TV Article

Tough Questions for a Game Boy

Violence in video games -- Capcom employee Scott Smith fields concerned parents' questions about the brutality in today's games

What do the people who bring violence to video games have to say for themselves? We asked 28-year-old Scott Smith, product-development coordinator for Sunnyvale, Calif.-based Capcom — the company that created Street Fighter — to field parents' questions. (Smith doesn't have children of his own.)

Q: Can't you make an enjoyable video game without its being violent? Are you telling me kids know the difference between video-game violence and reality? — Michelle Clinton, Englewood, Colo.; sons, 10 and 7
A: Ninety percent of the games are built around a conflict. You may be attacking a giant mushroom or fighting your way through thugs. There's always a goal, and there's got to be an obstruction to that goal. But the characters are cartoons. Violence in society is growing, but is that the fault of technology? If the parent is concerned about what the child is playing, I think the parent needs to take an active role when purchasing a cartridge. Read the back of the box. I can't be expected to dictate what is good or bad for your child.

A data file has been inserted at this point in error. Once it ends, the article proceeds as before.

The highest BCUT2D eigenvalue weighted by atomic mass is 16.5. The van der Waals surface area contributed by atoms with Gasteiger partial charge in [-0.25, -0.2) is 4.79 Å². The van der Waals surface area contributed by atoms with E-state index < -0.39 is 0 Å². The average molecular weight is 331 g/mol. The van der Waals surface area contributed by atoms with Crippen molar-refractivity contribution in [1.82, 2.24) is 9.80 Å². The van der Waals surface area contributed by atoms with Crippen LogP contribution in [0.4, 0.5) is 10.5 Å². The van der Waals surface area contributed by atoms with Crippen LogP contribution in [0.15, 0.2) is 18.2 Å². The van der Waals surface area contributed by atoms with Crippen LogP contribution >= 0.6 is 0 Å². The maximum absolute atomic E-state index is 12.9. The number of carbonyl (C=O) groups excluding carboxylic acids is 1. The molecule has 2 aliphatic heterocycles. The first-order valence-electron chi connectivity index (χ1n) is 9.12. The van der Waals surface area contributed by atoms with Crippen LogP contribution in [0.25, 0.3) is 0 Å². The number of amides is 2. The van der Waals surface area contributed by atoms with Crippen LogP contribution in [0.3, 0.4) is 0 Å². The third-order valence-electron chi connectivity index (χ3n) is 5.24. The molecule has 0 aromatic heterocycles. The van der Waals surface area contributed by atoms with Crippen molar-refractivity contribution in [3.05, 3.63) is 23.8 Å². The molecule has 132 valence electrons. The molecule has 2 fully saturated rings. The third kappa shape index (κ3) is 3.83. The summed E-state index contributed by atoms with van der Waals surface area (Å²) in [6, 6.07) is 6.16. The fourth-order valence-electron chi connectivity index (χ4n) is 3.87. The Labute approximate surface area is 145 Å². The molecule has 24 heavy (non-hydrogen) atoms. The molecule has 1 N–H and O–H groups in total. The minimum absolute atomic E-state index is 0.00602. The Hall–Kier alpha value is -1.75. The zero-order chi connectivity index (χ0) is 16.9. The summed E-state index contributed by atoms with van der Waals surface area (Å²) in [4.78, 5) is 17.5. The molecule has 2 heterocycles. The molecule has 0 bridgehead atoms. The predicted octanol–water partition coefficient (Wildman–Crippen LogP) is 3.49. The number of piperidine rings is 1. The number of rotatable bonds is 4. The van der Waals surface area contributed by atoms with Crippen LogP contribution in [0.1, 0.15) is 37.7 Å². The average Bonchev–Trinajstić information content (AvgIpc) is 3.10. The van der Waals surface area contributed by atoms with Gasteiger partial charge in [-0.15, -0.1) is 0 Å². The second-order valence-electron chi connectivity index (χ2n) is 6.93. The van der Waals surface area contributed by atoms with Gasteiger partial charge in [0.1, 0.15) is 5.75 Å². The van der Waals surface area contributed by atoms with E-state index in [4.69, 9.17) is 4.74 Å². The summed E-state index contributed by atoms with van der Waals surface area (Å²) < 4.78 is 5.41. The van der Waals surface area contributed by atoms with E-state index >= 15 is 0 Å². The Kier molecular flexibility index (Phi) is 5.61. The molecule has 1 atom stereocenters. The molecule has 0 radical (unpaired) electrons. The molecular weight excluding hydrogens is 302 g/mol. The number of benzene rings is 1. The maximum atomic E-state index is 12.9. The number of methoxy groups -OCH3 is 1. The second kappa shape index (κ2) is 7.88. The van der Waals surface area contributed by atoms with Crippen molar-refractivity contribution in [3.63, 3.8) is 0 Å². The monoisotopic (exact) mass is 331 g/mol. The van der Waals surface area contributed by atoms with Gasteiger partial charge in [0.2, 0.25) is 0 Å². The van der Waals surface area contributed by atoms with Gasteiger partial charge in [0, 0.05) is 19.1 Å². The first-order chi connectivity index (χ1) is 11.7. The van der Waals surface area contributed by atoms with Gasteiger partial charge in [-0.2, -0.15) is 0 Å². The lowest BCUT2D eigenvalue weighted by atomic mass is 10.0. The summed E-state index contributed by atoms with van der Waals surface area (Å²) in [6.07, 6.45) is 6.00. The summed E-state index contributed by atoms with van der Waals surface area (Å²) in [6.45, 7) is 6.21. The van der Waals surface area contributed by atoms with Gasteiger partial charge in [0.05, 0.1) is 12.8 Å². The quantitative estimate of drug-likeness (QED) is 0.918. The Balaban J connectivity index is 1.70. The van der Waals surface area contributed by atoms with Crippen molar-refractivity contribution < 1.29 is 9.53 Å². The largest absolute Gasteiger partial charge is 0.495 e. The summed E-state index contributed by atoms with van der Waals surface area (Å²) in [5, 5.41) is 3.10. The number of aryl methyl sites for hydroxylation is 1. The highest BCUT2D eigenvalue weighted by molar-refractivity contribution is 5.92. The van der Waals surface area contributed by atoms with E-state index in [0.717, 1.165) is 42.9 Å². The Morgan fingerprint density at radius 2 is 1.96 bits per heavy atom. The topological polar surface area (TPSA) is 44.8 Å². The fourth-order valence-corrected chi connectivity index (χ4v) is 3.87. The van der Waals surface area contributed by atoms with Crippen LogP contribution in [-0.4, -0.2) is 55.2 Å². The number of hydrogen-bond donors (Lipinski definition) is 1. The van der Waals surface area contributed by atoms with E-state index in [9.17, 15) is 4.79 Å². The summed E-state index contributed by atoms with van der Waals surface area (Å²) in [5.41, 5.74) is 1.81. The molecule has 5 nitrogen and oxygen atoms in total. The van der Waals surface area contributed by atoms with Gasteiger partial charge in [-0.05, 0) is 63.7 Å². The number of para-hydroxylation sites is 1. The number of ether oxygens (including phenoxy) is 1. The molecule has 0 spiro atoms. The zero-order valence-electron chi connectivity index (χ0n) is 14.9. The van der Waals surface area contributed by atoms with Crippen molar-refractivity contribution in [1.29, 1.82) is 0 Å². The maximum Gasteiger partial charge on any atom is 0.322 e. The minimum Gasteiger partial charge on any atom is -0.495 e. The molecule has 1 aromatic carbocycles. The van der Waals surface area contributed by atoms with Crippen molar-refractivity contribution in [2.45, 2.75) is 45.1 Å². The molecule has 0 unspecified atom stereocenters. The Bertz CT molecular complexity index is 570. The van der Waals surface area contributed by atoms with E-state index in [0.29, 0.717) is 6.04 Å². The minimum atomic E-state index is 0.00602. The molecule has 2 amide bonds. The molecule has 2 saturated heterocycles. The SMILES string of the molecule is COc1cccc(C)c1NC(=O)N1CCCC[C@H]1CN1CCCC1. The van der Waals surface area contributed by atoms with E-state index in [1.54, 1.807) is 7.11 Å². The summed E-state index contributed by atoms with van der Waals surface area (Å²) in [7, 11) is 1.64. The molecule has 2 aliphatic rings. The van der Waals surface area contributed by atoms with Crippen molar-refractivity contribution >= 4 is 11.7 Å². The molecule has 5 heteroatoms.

Q: Are you proud of producing Street Fighter? — Scott Hume, River Forest, Ill.; daughter, 12; son, 7
A: I'm extremely proud. It's not just punch-'em, kick-'em fare. You must think when you're playing this game. It requires an immense amount of strategy. It's imaginative fare.

Q: What do you think a child is thinking about when he's cutting off another player's head? What has a kid gained after spending seven hours with a video game, compared with reading or playing basketball? — Judy Johnson, Mattawan, Mich.; son, 11; daughter, 8
A: I know this for a fact: Kids playing any game, whether it's Street Fighter or Mario Brothers, are trying to do one basic thing — get to the end of the game. That's when they feel they've really accomplished something. When they're playing against another person, they're playing for bragging rights. Video games are entertainment. Some may teach, others may not. The games involve challenges and logic, but if parents prefer that their children do another activity, it's time parents take a little more interest in whatever their children like doing.

Originally posted Mar 11, 1994 Published in issue #213 Mar 11, 1994 Order article reprints
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